My weekend started out as it usually does, with the weekly grocery shopping. I usually enjoy these excursions, as my husband is a funny guy and generally something amusing happens. I was not disappointed yesterday.
At some point during the outing, I checked in on Twitter. In Tucson, AZ, Congresswoman Gabrielle Gifford was shot, along with 20 other people. 9 of the other people died, including a 9-year-old girl.
My pleasant Saturday shopping excursion had been turned on its ear in the blink of an eye.
Aside from checking in on CNN when we arrived home yesterday afternoon, I have not watched anything on TV about this incident. After watching the trending on Twitter for the rest of the day yesterday, and a bit this morning, I have largely stayed off. And aside from posting some pictures of the snow in North Dallas this morning out on Facebook, I have not spent much time there today.
My thoughts are these.
If you are fed up with the divisiveness of the politics in our country, do not be divisive.
This is not always easy. I know this because I am, by nature, a confrontational individual. I enjoy a good debate, and I often take a devil’s advocate position to keep the confrontation going. Confrontation in the interest of bringing opposing points-of-view together for comparison can be a good thing. We resolve issues by discussing them. And in this country, at this time, we have a lot of serious issues that need good discussion.
However, although what one hopes to get out of discussion is dialogue, what often happens is division. People are so emotionally invested in their own point-of-view that they simply can’t stand listening to someone else’s. Sometimes they can’t even admit that there actually is another point-of-view. Civility breaks down and before you know it, you’ve got a fight going.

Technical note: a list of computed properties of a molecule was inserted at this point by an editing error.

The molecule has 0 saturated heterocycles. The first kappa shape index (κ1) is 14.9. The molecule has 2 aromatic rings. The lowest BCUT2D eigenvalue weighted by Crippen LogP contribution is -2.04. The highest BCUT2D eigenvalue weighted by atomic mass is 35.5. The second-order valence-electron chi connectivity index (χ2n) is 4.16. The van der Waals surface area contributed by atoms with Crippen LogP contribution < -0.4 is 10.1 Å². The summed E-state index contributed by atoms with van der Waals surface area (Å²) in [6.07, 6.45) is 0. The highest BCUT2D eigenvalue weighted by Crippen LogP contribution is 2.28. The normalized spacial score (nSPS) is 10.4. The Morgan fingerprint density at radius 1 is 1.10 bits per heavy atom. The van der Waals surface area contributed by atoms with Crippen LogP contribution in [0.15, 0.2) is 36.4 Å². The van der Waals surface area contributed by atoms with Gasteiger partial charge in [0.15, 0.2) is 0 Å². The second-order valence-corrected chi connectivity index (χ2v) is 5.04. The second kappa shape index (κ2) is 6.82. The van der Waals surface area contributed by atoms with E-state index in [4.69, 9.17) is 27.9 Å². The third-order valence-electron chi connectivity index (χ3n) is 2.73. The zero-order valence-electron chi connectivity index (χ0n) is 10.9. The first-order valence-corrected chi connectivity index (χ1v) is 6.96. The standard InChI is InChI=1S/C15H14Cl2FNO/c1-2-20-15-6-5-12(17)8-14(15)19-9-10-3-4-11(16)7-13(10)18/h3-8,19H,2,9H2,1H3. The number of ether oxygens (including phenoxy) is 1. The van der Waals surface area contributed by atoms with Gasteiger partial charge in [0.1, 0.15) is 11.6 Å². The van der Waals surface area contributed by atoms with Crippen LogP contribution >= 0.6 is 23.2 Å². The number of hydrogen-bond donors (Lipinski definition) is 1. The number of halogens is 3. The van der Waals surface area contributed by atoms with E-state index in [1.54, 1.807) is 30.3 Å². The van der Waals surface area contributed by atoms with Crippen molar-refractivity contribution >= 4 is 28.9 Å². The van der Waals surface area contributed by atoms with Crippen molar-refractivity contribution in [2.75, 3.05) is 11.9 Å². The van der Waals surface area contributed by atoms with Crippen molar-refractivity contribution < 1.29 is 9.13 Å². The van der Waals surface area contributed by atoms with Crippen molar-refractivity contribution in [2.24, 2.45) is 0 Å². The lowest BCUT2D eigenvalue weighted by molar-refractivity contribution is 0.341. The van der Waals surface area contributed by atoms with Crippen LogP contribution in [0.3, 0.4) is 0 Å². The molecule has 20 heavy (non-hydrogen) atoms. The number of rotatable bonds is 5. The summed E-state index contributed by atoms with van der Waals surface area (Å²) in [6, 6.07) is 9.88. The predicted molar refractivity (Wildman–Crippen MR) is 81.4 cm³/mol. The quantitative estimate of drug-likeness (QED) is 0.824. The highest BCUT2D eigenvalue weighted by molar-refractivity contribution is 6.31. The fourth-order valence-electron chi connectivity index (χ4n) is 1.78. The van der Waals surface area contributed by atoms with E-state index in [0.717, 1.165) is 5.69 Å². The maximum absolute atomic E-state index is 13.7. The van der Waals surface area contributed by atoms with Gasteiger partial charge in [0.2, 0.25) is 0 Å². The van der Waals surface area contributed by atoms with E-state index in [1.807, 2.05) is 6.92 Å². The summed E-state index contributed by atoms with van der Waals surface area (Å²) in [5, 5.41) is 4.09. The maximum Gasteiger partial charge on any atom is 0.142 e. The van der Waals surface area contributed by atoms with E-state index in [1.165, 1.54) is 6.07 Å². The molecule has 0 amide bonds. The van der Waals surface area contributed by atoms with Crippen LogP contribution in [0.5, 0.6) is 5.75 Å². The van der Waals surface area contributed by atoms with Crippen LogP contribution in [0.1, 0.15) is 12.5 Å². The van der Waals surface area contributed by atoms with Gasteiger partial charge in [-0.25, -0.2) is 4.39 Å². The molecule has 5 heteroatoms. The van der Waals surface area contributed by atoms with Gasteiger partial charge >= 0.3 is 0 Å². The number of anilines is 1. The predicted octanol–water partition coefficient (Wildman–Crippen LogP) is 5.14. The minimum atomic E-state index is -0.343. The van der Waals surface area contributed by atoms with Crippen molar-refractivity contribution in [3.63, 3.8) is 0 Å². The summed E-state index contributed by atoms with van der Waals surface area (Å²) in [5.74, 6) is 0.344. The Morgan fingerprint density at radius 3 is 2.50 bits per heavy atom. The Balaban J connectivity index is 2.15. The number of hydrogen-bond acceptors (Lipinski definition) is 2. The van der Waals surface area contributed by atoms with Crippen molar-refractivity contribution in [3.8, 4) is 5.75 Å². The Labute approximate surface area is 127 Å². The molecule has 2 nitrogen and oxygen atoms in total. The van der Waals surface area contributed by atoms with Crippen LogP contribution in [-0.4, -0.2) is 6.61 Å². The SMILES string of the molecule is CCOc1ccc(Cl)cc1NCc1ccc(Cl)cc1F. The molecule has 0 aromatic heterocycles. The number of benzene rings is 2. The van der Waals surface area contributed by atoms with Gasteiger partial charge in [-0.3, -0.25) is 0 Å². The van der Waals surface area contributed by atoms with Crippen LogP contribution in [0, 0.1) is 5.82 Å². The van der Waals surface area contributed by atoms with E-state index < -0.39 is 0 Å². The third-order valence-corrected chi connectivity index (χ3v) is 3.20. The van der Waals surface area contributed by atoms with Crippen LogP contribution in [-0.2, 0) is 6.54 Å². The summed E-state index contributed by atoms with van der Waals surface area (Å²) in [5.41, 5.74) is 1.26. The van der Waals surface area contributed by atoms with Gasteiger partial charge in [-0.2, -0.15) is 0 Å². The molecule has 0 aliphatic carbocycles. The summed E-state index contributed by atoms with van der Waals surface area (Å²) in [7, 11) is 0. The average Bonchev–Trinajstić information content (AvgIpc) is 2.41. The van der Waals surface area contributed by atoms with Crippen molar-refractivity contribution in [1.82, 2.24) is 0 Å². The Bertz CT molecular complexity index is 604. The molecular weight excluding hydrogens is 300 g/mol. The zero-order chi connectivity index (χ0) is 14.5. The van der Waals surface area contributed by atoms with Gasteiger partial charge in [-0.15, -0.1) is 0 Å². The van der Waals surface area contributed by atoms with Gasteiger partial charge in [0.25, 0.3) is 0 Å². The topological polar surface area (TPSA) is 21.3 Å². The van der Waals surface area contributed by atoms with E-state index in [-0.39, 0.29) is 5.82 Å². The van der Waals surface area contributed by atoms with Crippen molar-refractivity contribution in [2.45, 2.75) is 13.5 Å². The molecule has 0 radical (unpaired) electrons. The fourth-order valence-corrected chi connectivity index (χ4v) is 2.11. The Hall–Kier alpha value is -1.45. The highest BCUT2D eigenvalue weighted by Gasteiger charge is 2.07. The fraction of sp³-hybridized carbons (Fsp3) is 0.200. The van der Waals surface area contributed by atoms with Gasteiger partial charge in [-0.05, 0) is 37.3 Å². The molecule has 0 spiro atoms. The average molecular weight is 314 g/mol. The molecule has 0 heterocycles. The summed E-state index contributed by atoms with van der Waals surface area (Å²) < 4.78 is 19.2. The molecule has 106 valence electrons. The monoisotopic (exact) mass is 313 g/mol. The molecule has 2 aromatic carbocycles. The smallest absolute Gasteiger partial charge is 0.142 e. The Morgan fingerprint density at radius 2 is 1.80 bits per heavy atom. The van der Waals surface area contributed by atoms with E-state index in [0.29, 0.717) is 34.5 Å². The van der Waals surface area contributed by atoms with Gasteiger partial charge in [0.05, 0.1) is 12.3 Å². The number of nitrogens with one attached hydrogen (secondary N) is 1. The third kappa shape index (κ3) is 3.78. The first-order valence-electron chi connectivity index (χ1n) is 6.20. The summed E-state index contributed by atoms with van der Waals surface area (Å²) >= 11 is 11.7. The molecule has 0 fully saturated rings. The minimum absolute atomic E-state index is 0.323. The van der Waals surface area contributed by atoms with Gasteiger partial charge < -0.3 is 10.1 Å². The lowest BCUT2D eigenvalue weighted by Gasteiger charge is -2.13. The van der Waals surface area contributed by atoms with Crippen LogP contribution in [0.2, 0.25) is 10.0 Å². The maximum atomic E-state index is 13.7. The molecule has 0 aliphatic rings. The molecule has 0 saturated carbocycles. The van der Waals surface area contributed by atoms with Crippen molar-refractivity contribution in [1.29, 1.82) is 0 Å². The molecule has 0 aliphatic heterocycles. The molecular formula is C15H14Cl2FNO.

When a discussion degenerates into a fight, no one listens to a thing. And no issue will be resolved.
One thing that will happen in the aftermath of the shootings in Tucson is a debate about gun-control. It has already started. This is an issue with deep emotional roots. It will get ugly. This is not a good time to be having a discussion about such an emotionally charged issue.
Another thing that will happen is discussion and debate on the divisiveness in American politics. This may get ugly too. It is also an emotionally charged arena. If the discussion can remain civilized, it’s one we need to have. Otherwise, this subject may also need to remain off-limits until we can all cool down.
So, how do we find balance in a world where such violence occurs on an all too regular basis?
I believe there are two things we can do right now that will promote balance. The first is to make a choice to stay out of the fray and reflect. The world does not need my two cents on these issues. I advise avoiding the urge to join in the battles to come, at least until after a time of reflection – especially if you are passionate about your point of view.
I intend to reflect on the lives that are gone, and the lives that will be forever changed by this incident, especially on the life and loss of Christina Green, the 9-year-old girl among the dead in yesterday’s event. This was a young life already well-lived, with the hope of tremendous promise. And now it is gone, in an instant.
The second thing we can do is practice extreme gratitude. Be grateful for the people in your life. Hug them every chance you get, especially the children in your life. Tell them “I love you” and “I appreciate you” and keep on telling them. These are small actions but they are tremendous forces for good.
I believe if we used these words and took these actions more often, we would read far fewer of the headlines we were confronted with this morning.
“You must be the change you want to see in the world.” Mahatma Gandhi